Zeyad Baker, MD

Dr. Baker is a dad of a 20-month-old son with one on the way. He is the chief pediatric officer of the Riverside Pediatric Group in New Jersey.

What was the biggest challenge you faced as a new dad, and how did you overcome it? As a pediatrician, the “common cold” that usually throws new parents into a frenzy, or a bout of constipation that may drive new parents into panic mode, did not phase me because of my profession. The challenge, however, was still empathizing with my wife during these “illnesses” (as she is not a pediatrician), and not just brushing them off (as well as her concern) as inconsequential.

What’s the most surprising lesson being a dad has taught you? Having a child has been enlightening in as much as it has provided me with a very critical and objective perspective on myself that I never had before. That is, when my son does something “wrong” (like eat some junk food or act out inappropriately), I recognize that these are the roots of many of the bad habits that we develop. I want to shout, “Stop! Don’t do that because someday you might be 35 years old and still doing it!” Sounds crazy, but you after you have children, you gain a new perspective on the importance of starting down the right path early on.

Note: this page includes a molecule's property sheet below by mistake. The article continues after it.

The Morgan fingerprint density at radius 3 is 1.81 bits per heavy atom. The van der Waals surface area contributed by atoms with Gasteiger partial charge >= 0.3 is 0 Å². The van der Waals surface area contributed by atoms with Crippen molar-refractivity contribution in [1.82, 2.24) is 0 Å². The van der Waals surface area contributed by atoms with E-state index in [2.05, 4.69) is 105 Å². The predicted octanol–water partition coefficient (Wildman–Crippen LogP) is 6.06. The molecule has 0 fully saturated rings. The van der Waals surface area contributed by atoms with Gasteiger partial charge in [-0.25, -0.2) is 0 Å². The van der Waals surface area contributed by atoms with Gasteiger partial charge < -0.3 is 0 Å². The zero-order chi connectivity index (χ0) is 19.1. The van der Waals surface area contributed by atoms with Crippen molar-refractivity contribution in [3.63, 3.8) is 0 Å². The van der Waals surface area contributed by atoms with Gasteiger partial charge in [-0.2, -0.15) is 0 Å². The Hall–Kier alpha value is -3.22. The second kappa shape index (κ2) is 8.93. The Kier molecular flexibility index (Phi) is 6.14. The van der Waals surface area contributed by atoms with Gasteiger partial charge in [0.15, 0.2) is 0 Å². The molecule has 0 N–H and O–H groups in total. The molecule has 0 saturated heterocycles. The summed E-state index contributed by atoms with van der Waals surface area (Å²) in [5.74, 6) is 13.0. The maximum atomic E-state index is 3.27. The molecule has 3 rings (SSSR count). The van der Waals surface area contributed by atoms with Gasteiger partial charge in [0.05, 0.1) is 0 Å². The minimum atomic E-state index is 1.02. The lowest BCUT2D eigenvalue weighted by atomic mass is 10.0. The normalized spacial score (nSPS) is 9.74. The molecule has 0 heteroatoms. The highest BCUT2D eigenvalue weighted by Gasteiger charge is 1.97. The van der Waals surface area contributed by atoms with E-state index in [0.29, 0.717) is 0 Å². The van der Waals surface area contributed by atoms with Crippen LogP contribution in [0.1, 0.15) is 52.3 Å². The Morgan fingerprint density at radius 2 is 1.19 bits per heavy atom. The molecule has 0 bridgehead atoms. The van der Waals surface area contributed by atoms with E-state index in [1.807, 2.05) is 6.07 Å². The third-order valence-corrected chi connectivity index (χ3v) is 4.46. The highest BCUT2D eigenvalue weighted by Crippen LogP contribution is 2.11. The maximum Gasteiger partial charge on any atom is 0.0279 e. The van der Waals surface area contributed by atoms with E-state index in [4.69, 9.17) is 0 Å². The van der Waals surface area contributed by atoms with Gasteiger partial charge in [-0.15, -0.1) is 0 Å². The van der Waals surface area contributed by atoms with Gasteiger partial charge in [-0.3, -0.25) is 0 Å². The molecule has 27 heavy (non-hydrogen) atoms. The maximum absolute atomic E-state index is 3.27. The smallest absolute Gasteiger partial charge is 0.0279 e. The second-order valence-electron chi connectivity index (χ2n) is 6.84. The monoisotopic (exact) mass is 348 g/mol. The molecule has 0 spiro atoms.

What’s the one bit of advice about fatherhood you wish someone had given you much earlier? Enjoy your sleep now, before having a child!

What’s the one thing about being a new dad that shouldn’t be missed? The first time your son throws a ball, dreams of your son becoming the next Derek Jeter flood your brain. It’s great!!

What’s the most overrated thing about fatherhood? Nothing! (…so far)

What’s the most underrated thing about fatherhood? The joy that you lose as you become an adult in “the little things.” Now, with my son, we have a blast eating ice cream, or just high-fiving each other. Having a child is a good reminder of how many of life’s greatest joys are also the simplest ones.

Why are fathers important? I treat many families with single-moms or single-dads,  and I love them all. Fathers are important because it is a different — not better or worse — kind of love that comes from a father. In my case, for instance, I joke that I learned my work ethic from my dad, and all my other ethics from my mom.

Career, marriage, kids … how does a guy stay sane? Life is only getting busier, and the balancing act is only getting harder. I think innovative solutions are sometimes necessary in order to find ways for a “new-age” father to pull off the crazy stunt of “work-life” balance. In my case, my son actually comes to the office with me on the weekends, so I can spend more time with him. Then, it’s off to the park after the office on Saturday and Sunday!

Profile by Wyatt Myers

Dr. Baker’s Q&As

Did you vaccinate your child?

Does your son go to daycare?